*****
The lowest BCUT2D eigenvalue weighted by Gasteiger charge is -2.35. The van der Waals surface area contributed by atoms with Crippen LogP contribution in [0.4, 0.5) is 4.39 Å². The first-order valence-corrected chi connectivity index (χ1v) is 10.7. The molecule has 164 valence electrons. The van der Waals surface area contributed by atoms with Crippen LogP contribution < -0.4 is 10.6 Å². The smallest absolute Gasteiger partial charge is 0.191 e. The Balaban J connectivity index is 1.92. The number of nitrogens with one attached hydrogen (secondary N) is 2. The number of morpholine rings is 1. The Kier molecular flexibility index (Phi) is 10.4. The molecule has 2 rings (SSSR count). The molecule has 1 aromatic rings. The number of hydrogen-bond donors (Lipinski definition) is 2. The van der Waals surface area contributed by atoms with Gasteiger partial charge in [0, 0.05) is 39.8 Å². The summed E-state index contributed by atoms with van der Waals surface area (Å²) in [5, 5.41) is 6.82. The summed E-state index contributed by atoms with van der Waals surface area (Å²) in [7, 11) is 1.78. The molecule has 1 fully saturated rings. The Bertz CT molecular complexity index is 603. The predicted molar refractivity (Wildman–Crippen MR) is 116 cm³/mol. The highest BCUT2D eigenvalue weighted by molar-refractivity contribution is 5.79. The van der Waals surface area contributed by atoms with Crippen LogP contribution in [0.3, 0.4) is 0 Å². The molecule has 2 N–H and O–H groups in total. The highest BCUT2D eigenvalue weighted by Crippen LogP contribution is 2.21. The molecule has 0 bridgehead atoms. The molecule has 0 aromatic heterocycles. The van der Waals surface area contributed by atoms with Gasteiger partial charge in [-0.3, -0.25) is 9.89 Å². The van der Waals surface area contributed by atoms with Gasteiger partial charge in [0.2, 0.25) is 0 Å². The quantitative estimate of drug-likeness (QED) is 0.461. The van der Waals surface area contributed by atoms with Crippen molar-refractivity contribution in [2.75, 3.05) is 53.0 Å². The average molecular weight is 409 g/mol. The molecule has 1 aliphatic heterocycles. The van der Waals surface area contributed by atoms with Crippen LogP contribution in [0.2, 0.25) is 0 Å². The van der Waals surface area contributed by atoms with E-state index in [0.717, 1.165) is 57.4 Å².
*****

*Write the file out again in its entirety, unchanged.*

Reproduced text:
The lowest BCUT2D eigenvalue weighted by Gasteiger charge is -2.35. The van der Waals surface area contributed by atoms with Crippen LogP contribution in [0.4, 0.5) is 4.39 Å². The first-order valence-corrected chi connectivity index (χ1v) is 10.7. The molecule has 164 valence electrons. The van der Waals surface area contributed by atoms with Crippen LogP contribution < -0.4 is 10.6 Å². The smallest absolute Gasteiger partial charge is 0.191 e. The Balaban J connectivity index is 1.92. The number of nitrogens with one attached hydrogen (secondary N) is 2. The number of morpholine rings is 1. The Kier molecular flexibility index (Phi) is 10.4. The molecule has 2 rings (SSSR count). The molecule has 1 aromatic rings. The number of hydrogen-bond donors (Lipinski definition) is 2. The van der Waals surface area contributed by atoms with Gasteiger partial charge in [0, 0.05) is 39.8 Å². The summed E-state index contributed by atoms with van der Waals surface area (Å²) in [5, 5.41) is 6.82. The summed E-state index contributed by atoms with van der Waals surface area (Å²) in [7, 11) is 1.78. The molecule has 1 fully saturated rings. The Bertz CT molecular complexity index is 603. The predicted molar refractivity (Wildman–Crippen MR) is 116 cm³/mol. The highest BCUT2D eigenvalue weighted by molar-refractivity contribution is 5.79. The van der Waals surface area contributed by atoms with Crippen LogP contribution in [0.3, 0.4) is 0 Å². The molecule has 2 N–H and O–H groups in total. The highest BCUT2D eigenvalue weighted by Crippen LogP contribution is 2.21. The molecule has 0 bridgehead atoms. The molecule has 0 aromatic heterocycles. The van der Waals surface area contributed by atoms with Gasteiger partial charge in [-0.3, -0.25) is 9.89 Å². The van der Waals surface area contributed by atoms with Gasteiger partial charge in [0.2, 0.25) is 0 Å². The quantitative estimate of drug-likeness (QED) is 0.461. The van der Waals surface area contributed by atoms with Crippen molar-refractivity contribution in [2.75, 3.05) is 53.0 Å². The average molecular weight is 409 g/mol. The molecule has 1 aliphatic heterocycles. The van der Waals surface area contributed by atoms with Crippen LogP contribution in [0.2, 0.25) is 0 Å². The van der Waals surface area contributed by atoms with E-state index in [0.717, 1.165) is 57.4 Å².